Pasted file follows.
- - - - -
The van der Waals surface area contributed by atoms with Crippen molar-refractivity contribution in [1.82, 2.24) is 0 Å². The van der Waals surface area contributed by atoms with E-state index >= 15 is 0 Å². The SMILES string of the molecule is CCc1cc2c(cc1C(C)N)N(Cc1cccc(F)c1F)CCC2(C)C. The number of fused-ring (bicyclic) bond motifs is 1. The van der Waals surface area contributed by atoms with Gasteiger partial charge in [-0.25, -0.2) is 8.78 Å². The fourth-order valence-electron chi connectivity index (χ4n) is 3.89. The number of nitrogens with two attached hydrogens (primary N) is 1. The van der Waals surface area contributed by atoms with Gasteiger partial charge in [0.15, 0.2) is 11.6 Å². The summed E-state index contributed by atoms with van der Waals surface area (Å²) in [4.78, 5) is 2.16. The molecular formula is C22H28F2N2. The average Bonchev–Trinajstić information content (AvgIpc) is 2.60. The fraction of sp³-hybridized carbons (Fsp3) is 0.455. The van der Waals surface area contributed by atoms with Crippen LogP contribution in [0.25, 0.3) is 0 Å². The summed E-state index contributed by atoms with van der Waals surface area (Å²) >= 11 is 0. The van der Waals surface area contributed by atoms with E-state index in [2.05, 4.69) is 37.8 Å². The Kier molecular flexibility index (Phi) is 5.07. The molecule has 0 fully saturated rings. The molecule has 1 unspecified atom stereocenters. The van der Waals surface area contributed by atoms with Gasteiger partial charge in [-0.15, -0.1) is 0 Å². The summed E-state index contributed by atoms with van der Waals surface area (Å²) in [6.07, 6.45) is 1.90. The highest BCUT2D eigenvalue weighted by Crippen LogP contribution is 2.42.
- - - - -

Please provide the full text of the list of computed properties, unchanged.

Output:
The van der Waals surface area contributed by atoms with Crippen molar-refractivity contribution in [1.82, 2.24) is 0 Å². The van der Waals surface area contributed by atoms with E-state index >= 15 is 0 Å². The SMILES string of the molecule is CCc1cc2c(cc1C(C)N)N(Cc1cccc(F)c1F)CCC2(C)C. The number of fused-ring (bicyclic) bond motifs is 1. The van der Waals surface area contributed by atoms with Gasteiger partial charge in [-0.25, -0.2) is 8.78 Å². The fourth-order valence-electron chi connectivity index (χ4n) is 3.89. The number of nitrogens with two attached hydrogens (primary N) is 1. The van der Waals surface area contributed by atoms with Gasteiger partial charge in [0.15, 0.2) is 11.6 Å². The summed E-state index contributed by atoms with van der Waals surface area (Å²) in [4.78, 5) is 2.16. The molecular formula is C22H28F2N2. The average Bonchev–Trinajstić information content (AvgIpc) is 2.60. The fraction of sp³-hybridized carbons (Fsp3) is 0.455. The van der Waals surface area contributed by atoms with Crippen LogP contribution in [0.25, 0.3) is 0 Å². The summed E-state index contributed by atoms with van der Waals surface area (Å²) >= 11 is 0. The van der Waals surface area contributed by atoms with E-state index in [2.05, 4.69) is 37.8 Å². The Kier molecular flexibility index (Phi) is 5.07. The molecule has 0 fully saturated rings. The molecule has 1 unspecified atom stereocenters. The van der Waals surface area contributed by atoms with Gasteiger partial charge in [-0.15, -0.1) is 0 Å². The summed E-state index contributed by atoms with van der Waals surface area (Å²) in [6.07, 6.45) is 1.90. The highest BCUT2D eigenvalue weighted by Crippen LogP contribution is 2.42.